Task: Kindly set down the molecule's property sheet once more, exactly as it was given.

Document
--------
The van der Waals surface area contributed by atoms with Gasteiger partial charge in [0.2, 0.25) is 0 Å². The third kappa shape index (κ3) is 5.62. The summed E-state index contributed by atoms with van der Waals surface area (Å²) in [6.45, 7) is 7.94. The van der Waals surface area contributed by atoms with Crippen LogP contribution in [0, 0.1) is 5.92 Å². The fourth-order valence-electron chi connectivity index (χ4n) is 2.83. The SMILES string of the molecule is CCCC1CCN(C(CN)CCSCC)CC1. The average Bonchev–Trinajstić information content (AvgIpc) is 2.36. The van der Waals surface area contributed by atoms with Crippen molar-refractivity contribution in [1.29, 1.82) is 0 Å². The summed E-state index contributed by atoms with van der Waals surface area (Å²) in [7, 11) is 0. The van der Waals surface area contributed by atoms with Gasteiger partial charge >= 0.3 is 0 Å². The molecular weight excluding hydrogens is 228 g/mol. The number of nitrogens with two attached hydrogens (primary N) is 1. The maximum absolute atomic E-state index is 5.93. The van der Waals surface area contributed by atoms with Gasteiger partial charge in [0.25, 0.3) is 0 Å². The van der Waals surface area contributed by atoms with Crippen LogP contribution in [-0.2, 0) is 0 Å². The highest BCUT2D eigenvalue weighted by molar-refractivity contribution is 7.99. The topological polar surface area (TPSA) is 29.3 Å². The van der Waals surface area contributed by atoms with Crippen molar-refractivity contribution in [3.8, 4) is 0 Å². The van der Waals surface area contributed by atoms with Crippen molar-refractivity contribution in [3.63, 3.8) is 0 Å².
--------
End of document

The van der Waals surface area contributed by atoms with Gasteiger partial charge in [0.2, 0.25) is 0 Å². The third kappa shape index (κ3) is 5.62. The summed E-state index contributed by atoms with van der Waals surface area (Å²) in [6.45, 7) is 7.94. The van der Waals surface area contributed by atoms with Crippen LogP contribution in [0, 0.1) is 5.92 Å². The fourth-order valence-electron chi connectivity index (χ4n) is 2.83. The SMILES string of the molecule is CCCC1CCN(C(CN)CCSCC)CC1. The average Bonchev–Trinajstić information content (AvgIpc) is 2.36. The van der Waals surface area contributed by atoms with Crippen molar-refractivity contribution in [1.29, 1.82) is 0 Å². The summed E-state index contributed by atoms with van der Waals surface area (Å²) in [7, 11) is 0. The van der Waals surface area contributed by atoms with Gasteiger partial charge >= 0.3 is 0 Å². The molecular weight excluding hydrogens is 228 g/mol. The number of nitrogens with two attached hydrogens (primary N) is 1. The maximum absolute atomic E-state index is 5.93. The van der Waals surface area contributed by atoms with Gasteiger partial charge in [0.25, 0.3) is 0 Å². The van der Waals surface area contributed by atoms with Crippen LogP contribution in [-0.2, 0) is 0 Å². The highest BCUT2D eigenvalue weighted by molar-refractivity contribution is 7.99. The topological polar surface area (TPSA) is 29.3 Å². The van der Waals surface area contributed by atoms with Crippen molar-refractivity contribution in [3.8, 4) is 0 Å². The van der Waals surface area contributed by atoms with Crippen molar-refractivity contribution in [3.63, 3.8) is 0 Å².